Linked by Thom Holwerda on Wed 15th Aug 2007 21:37 UTC
Novell and Ximian In the wake of last week's ruling that Novell, and not SCO, controls the copyrights covering UNIX, Novell is reassuring Unix users that it has no plans to follow in SCO's footsteps. Given that the company is no longer in the business of selling UNIX, it has no reason to pursue any copyright claims.
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You're either trying to spread FUD or are downright ignorant of the law. As I (and any lawyer worth their salt) will maintain, there is nothing to fear from Novell suddenly owning Unix (...even though they have for years now).

The code is GPL'd. BOTH SCO AND NOVELL have licensed it as such. For years on end! End of story. They have explicitly granted permission, to the extent that they are legally able to give it (as in only to the parts of Linux they own the copyrights to), for anyone to copy and modify it under the terms of the GPL without requiring any permission. No Judge will let them profit off of a license and then turn around and ignore it when the going gets tough (which SCO will find out in IBM vs SCO shortly...) The doctrines of license, waiver, estoppel, laches, etc etc are all there specifically to PREVENT this kind of behaviour.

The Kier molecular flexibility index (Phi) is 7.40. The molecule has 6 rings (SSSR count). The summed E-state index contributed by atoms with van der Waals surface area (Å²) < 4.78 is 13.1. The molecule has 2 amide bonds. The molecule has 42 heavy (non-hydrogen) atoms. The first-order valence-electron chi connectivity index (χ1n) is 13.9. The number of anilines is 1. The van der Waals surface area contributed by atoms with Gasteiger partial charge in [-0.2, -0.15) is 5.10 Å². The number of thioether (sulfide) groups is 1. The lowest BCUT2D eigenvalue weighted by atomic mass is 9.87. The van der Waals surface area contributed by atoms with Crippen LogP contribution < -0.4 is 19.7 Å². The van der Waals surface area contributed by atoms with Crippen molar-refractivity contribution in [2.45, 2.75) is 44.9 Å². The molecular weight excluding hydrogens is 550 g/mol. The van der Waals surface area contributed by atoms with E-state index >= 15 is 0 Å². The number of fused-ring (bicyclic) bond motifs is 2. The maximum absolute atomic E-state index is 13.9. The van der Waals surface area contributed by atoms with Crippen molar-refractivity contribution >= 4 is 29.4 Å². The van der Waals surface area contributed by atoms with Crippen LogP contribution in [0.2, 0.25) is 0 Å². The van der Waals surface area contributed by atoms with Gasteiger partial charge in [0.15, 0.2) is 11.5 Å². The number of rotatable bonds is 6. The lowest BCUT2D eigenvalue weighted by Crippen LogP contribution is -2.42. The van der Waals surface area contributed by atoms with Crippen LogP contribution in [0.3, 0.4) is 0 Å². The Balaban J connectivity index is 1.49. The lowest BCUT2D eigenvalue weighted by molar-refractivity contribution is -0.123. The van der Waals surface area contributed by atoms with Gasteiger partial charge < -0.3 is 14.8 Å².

It's a basic principle of copyright law. You can't merely revoke a license because you change your mind, unless the license contains a clause allowing you to do so. The GPL contains no such clause.

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